7. It is admitted in this case that the defendant has continued to pay rent and the plaintiff has continued to receive it. It is also admitted that the plaintiff is the owner of the premises and the defendant is his tenant. The mere fact that the previous decree has become inexecutable does not take away the right of the landlord to give a fresh notice for ejectment if any of the grounds mentioned in Section 3 of the U. P. Temporary Control of Rent and Eviction Act has come into existence. If a landlord brings a suit for ejectment and that suit fails on any technical ground it cannot be said that he has no right to file a fresh suit. If the decree for ejectment became inexecutable by reason of the provisions of the U. P. Temporary Control of Rent and Eviction Act there seems to be no reason why a fresh suit should be barred. Even if a landlord has obtained a decree for ejectment against a tenant but for some reason has not ejected the tenant and the relationship of landlord and tenant has continued -- the tenant has continued to pay rent and the landlord to accept it -- a fresh suit for ejectment would lie after due notice giving rise to a fresh cause of action.
8. Reliance has been placed by learned counsel on the proviso to Section 14 of the Act and it is urged that the view that I have taken will make that proviso nugatory. I fail to see why that should be so. The proviso to Section 14 is only for the protection of the landlord and it means that a tenant cannot take advantage of the provisions of Section 14 of the Act unless he agrees to pay to the landlord reasonable annual rent or the rent payable by him before the passing of the decree, whichever is higher. If the tenant gives the undertaking the decree becomes unexecutable, but that does not mean that the landlord has lost all remedy and is not entitled to execute the decree if the period of limitation has not expired, or file a fresh suit, if any of the grounds mentioned in Section 3 has come into existence. To take a contrary view would mean that once the undertaking has been given by the tenant under Section 14 and the decree has become unexecutable the tenant has only to wait and after the decree has become time-barred he can do so as he likes and, even if any of the grounds (a) to (f) or all of them in Section 3 exist, the landlord can do nothing to him. Some of the grounds are serious from the point of view of the landlord; (a) relates to a case of wilful default in payment of rent, (b) relates to a case of causing substantial damage to the accommodation, (c) relates to a case of addition and alteration made to the building, (d) provides for a case of nuisance, (e) for illegal sub-letting and (f) for renouncing his character as such and denying the title of the landlord. No doubt in this case it is not alleged that any of the grounds (a) to (f) exist but the landlord has obtained from the District Magistrate permission to file a suit, which has been held to be enough to entitle him to maintain it. I am, therefore, of the opinion that the case was correctly decided by the trial court and the decision of the lower court is erroneous and must be set aside.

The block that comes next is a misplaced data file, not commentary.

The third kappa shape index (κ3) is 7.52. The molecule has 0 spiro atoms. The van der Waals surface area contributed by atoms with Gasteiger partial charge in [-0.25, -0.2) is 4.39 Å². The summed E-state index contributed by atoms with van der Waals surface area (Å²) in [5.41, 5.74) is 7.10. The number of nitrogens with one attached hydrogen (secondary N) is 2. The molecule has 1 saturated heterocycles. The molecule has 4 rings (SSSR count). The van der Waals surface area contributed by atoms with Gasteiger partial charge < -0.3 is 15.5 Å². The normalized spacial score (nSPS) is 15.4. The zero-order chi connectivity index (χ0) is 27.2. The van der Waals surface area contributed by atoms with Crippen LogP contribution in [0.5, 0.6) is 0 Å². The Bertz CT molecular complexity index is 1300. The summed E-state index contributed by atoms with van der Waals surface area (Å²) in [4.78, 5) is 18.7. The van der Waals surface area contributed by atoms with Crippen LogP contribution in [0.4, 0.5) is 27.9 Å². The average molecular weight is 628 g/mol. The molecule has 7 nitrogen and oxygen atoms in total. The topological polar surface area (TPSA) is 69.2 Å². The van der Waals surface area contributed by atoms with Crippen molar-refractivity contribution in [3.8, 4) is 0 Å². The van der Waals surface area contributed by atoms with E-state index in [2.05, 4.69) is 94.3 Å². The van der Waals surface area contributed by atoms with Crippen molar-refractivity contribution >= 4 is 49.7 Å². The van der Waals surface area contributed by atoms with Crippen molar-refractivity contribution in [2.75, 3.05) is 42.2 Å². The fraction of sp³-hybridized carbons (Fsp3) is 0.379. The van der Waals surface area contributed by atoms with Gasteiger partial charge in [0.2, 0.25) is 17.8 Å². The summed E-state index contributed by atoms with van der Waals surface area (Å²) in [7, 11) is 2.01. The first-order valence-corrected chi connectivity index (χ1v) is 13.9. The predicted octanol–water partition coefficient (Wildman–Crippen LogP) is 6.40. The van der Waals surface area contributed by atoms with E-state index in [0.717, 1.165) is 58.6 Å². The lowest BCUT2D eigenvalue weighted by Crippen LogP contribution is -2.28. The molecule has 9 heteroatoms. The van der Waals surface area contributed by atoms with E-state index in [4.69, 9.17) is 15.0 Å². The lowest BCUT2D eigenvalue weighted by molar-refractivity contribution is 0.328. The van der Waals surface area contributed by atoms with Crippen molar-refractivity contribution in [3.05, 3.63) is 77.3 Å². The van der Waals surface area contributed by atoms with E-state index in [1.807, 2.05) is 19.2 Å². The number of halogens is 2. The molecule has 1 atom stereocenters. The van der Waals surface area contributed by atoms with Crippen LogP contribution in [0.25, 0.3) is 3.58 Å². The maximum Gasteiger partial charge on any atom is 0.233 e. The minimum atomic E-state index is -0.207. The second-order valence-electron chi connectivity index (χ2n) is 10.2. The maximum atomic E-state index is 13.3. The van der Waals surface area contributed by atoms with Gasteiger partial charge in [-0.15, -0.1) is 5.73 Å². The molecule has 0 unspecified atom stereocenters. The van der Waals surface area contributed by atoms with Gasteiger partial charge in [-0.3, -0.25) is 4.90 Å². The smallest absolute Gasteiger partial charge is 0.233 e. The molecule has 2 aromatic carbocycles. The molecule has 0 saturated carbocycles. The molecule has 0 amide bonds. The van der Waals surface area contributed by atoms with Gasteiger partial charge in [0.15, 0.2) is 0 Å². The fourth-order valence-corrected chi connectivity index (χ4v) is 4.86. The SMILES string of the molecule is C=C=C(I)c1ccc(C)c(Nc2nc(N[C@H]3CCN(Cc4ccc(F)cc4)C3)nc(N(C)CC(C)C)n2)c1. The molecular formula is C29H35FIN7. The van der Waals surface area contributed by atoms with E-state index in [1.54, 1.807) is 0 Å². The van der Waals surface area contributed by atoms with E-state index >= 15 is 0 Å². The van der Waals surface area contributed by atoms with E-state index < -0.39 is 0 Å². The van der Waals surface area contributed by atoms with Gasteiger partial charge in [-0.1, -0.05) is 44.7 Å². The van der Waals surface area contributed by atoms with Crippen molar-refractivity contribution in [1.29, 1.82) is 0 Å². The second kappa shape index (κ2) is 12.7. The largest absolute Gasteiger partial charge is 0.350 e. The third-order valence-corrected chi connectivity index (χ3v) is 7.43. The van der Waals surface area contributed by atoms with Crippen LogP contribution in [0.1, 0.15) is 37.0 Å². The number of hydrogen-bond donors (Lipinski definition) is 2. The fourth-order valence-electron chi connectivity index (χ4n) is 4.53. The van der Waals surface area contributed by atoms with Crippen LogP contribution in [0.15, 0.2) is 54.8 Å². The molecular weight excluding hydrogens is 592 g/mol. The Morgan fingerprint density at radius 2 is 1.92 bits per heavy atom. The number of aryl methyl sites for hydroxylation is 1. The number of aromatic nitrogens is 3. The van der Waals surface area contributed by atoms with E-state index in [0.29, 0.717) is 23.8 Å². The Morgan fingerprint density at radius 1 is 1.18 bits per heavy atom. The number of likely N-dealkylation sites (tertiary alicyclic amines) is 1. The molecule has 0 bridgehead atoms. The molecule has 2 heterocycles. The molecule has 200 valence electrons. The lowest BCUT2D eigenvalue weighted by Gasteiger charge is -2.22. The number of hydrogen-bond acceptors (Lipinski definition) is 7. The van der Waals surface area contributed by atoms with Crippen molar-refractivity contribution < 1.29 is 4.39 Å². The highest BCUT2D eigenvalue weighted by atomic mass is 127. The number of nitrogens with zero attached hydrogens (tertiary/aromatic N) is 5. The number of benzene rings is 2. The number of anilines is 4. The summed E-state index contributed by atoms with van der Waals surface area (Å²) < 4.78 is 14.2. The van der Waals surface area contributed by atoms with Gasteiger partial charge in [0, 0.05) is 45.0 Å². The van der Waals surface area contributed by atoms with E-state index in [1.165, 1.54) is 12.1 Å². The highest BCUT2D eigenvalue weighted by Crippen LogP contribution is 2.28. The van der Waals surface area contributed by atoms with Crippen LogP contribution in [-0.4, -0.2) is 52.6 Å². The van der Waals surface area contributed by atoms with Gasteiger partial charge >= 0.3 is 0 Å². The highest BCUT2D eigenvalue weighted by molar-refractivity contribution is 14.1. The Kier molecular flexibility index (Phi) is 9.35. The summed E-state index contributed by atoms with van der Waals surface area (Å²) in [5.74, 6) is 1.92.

9. The learned Additional Civil Judge has in his judgment made the following remarks:
'unless the legislature desired that some owners should not get their own houses so long as the Act was in force, inspite of the District Magistrate desiring it, an amendment is long overdue'.
I may point out that Judges will do well to confine themselves to the issues before them that call for decision and avoid as far as possible such general remarks. I may further point out that it is not open to the courts to question the policy of the legislature, which represents the sovereign will of the people.
10. The decree of the lower appellate court is set aside and the decree of the trial court is restored. I consider, however, it is a fit case in which the parties should bear their own costs.
11. Leave to appeal is refused.